Presentation on theme: "Dimensional Modeling. Dimensional Models A denormalized relational model Made up of tables with attributes Relationships defined by keys and foreign keys."— Presentation transcript:
Dimensional Models A denormalized relational model Made up of tables with attributes Relationships defined by keys and foreign keys Organized for understandability and ease of reporting rather than update Queried and maintained by SQL or special purpose management tools.
Entity-Relationship vs. Dimensional Models One table per entity Minimize data redundancy Optimize update The Transaction Processing Model One fact table for data organization Maximize understandability Optimized for retrieval The data warehousing model
Fact Tables Contains two or more foreign keys Tend to have huge numbers of records Useful facts tend to be numeric and additive
Dimension Tables Contain text and descriptive information 1 in a 1-M relationship Generally the source of interesting constraints Typically contain the attributes for the SQL answer set.
Strengths of the Dimensional Model (according to Kimball) Predictable, standard framework Respond well to changes in user reporting needs Relatively easy to add data without reloading tables Standard design approaches have been developed There exist a number of products supporting the dimensional model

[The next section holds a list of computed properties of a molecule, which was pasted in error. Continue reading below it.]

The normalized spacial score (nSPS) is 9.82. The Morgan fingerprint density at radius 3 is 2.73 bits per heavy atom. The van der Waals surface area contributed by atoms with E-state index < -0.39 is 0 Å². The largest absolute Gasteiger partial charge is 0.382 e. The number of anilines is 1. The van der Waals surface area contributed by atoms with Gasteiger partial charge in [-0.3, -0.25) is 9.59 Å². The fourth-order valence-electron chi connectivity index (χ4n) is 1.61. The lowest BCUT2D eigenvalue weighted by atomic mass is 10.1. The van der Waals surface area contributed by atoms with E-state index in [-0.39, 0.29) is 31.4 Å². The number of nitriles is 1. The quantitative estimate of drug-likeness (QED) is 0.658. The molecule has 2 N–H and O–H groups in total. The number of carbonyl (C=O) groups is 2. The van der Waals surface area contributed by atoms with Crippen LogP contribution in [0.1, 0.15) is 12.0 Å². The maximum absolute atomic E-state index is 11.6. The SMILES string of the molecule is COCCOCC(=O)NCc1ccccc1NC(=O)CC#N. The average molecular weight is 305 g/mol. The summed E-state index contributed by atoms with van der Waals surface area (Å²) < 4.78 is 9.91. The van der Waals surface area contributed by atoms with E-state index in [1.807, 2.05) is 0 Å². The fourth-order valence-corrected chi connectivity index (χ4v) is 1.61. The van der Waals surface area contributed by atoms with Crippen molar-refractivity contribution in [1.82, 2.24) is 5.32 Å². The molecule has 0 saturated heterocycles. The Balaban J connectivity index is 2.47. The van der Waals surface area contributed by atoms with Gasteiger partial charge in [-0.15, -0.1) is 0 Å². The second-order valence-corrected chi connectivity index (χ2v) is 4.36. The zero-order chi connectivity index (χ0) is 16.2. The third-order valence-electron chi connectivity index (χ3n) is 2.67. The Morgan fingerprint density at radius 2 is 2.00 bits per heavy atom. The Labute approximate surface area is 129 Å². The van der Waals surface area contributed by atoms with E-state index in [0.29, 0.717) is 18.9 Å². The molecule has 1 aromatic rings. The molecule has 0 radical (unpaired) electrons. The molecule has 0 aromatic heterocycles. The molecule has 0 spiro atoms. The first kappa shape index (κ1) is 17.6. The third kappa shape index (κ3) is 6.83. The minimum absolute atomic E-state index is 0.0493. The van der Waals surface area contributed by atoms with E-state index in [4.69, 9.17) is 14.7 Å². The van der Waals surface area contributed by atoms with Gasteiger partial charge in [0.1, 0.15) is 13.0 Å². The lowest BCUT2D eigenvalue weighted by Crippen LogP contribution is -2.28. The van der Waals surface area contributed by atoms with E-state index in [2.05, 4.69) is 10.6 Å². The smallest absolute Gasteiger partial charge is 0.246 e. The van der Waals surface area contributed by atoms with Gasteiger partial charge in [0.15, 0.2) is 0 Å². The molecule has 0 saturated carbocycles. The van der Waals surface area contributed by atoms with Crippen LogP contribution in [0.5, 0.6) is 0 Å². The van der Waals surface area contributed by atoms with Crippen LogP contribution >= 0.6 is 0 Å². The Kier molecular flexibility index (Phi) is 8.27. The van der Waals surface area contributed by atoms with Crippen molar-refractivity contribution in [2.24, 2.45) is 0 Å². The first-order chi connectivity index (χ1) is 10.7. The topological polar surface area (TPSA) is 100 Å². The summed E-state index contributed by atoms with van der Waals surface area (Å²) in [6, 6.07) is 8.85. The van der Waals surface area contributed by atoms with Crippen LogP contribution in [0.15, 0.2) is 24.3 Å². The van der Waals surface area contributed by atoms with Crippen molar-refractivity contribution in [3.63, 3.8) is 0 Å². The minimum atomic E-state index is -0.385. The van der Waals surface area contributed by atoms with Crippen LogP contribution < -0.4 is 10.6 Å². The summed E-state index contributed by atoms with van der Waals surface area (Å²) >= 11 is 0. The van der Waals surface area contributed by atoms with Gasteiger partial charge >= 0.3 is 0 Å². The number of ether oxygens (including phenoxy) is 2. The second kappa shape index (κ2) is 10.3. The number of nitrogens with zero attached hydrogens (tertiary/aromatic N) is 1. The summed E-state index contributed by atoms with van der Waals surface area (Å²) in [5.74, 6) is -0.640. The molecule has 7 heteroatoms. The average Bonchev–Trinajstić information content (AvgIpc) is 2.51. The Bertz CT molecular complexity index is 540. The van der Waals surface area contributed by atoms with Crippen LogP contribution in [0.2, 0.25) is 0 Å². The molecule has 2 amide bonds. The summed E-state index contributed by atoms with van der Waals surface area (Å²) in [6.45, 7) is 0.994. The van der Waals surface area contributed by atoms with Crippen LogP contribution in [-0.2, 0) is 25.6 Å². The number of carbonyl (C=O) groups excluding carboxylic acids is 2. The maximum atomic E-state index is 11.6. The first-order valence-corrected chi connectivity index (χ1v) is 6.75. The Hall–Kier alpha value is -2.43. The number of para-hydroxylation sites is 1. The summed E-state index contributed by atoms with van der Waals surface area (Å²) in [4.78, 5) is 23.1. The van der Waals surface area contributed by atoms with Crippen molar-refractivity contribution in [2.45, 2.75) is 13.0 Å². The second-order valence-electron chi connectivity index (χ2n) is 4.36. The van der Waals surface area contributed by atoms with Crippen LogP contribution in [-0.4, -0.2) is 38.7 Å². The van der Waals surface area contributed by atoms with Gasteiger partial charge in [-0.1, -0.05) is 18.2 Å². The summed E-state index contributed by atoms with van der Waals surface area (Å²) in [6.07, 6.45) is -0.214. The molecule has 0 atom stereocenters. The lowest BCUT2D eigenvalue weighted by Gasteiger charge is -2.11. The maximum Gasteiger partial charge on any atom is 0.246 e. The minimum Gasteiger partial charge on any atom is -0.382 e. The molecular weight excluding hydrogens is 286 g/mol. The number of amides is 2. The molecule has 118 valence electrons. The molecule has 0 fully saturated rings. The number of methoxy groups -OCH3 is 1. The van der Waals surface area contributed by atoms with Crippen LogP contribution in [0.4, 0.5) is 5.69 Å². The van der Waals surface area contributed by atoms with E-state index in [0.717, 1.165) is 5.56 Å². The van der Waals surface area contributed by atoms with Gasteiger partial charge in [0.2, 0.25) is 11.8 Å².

Design Issues Relational and Multidimensional Models Denormalized and indexed relational models more flexible Multidimensional models simpler to use and more efficient
Star Schemas in a RDBMS In most companies doing ROLAP, the DBAs have created countless indexes and summary tables in order to avoid I/O-intensive table scans against large fact tables. As the indexes and summary tables proliferate in order to optimize performance for the known queries and aggregations that the users perform, the build times and disk space needed to create them has grown enormously, often requiring more time than is allotted and more space than the original data!
The Business Model Identify the data structure, attributes and constraints for the clients data warehousing environment. Stable Optimized for update Flexible
Business Model As always in life, there are some disadvantages to 3NF: Performance can be truly awful. Most of the work that is performed on denormalizing a data model is an attempt to reach performance objectives. The structure can be overwhelmingly complex. We may wind up creating many small relations which the user might think of as a single relation or group of data.
The 4 Step Design Process Choose the Data Mart Declare the Grain Choose the Dimensions Choose the Facts
Building a Data Warehouse from a Normalized Database The steps Develop a normalized entity-relationship business model of the data warehouse. Translate this into a dimensional model. This step reflects the information and analytical characteristics of the data warehouse. Translate this into the physical model. This reflects the changes necessary to reach the stated performance objectives.